Tag Archive | poetry

Second Sowing – A Poem about Grief by Anne Morrow Lindbergh

For whom
The milk ungiven in the breast
When the child is gone?
For whom the love locked up in the heart
That is left alone?
That golden yield
Split sod once, overflowed an August field,
Threshed out in pain upon September’s floor,
Now hoarded high in barns, a sterile store.
Break down the bolted door;
Rip open, spread and pour
The grain upon the barren ground
Wherever crack in clod is found.
There is no harvest for the heart alone;
The seed of love must be
Eternally
Resown.

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The End of Words

The massacre of babies with bushmasters

are words that shame the lips, stun the tongue into silence,

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end words,

send language,

or even the very idea

of language,

raining down

into the holy place

inside the dark forever of

a parent’s soul,

forever divided

between this and that,

then and now,

a rupture so wide and deep

that words

drop into the void.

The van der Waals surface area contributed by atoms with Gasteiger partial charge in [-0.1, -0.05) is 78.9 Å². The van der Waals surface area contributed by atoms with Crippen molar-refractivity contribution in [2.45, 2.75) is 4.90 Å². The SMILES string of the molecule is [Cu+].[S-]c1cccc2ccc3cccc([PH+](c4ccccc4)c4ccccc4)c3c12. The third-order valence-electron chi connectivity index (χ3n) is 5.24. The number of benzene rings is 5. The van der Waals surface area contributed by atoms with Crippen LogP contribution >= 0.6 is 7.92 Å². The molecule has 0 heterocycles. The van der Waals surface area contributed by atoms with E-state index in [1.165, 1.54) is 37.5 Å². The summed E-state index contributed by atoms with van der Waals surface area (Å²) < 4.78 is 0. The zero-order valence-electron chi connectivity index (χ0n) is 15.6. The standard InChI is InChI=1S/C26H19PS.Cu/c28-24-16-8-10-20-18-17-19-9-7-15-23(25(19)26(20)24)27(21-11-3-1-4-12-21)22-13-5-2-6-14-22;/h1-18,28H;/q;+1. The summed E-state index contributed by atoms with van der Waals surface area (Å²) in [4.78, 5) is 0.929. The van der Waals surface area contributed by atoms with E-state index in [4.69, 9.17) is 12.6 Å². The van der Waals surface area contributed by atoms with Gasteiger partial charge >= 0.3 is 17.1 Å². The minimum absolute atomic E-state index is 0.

How can you speak

when you hear such words?

Can you ask questions?

Who is at war with

whom?

How does that sorrow

break?

What does it take to make

the whole world

tremble?

And what of the millions

who only buy more bushmasters

in the wake of those words?

Where are the words that can speak of that?

Those words even silence the rain.

Walking with Andrea when grief shows up

Sometimes chance is weird but kind,

as when I am walking with Andrea by chance,

and grief escapes from the home,

and sneaks up behind

me, an old woman with milky eyes,

limbs stiff with years,

hobbles to my back door unannounced,

dragging her bag of gruesome memories

clamping her crooked fingers

round my neck

popping the cork of my unruly mouth:

MY GOD, THAT BOY LOOKS JUST LIKE–

Abort, abort.

After all these years I know just what not to do,

when grief shows up out of the blue

eyes of a little boy laughing,

doppelganger in a stroller,

not fall at his feet

not touch his face

not put my lips to his cheek

not whisper my son’s name and weep.

Better this hovering young mother think me rude

than to finish my unfinished sentence.

Better let her live innocent as snow

than tell her hair can turn to straw

a toddler’s eyes can go dark

death can come

even to a boy like that